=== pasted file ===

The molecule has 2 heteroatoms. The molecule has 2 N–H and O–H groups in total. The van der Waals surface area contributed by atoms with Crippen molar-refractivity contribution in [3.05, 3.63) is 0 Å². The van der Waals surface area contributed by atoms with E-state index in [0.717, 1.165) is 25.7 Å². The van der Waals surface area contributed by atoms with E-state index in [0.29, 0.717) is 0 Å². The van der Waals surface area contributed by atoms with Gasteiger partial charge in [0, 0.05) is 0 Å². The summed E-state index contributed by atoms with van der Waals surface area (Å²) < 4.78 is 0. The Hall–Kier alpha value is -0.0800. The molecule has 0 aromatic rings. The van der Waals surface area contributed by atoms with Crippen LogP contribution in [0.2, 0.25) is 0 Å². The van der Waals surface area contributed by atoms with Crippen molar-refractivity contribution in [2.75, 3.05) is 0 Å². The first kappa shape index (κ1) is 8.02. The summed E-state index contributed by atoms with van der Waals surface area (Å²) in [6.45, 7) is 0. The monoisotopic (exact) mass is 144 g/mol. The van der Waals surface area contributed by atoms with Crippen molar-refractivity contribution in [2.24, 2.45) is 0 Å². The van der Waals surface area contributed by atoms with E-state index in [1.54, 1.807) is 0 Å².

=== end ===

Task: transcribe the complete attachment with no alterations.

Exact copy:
The molecule has 2 heteroatoms. The molecule has 2 N–H and O–H groups in total. The van der Waals surface area contributed by atoms with Crippen molar-refractivity contribution in [3.05, 3.63) is 0 Å². The van der Waals surface area contributed by atoms with E-state index in [0.717, 1.165) is 25.7 Å². The van der Waals surface area contributed by atoms with E-state index in [0.29, 0.717) is 0 Å². The van der Waals surface area contributed by atoms with Gasteiger partial charge in [0, 0.05) is 0 Å². The summed E-state index contributed by atoms with van der Waals surface area (Å²) < 4.78 is 0. The Hall–Kier alpha value is -0.0800. The molecule has 0 aromatic rings. The van der Waals surface area contributed by atoms with Crippen LogP contribution in [0.2, 0.25) is 0 Å². The van der Waals surface area contributed by atoms with Crippen molar-refractivity contribution in [2.75, 3.05) is 0 Å². The first kappa shape index (κ1) is 8.02. The summed E-state index contributed by atoms with van der Waals surface area (Å²) in [6.45, 7) is 0. The monoisotopic (exact) mass is 144 g/mol. The van der Waals surface area contributed by atoms with Crippen molar-refractivity contribution in [2.24, 2.45) is 0 Å². The van der Waals surface area contributed by atoms with E-state index in [1.54, 1.807) is 0 Å².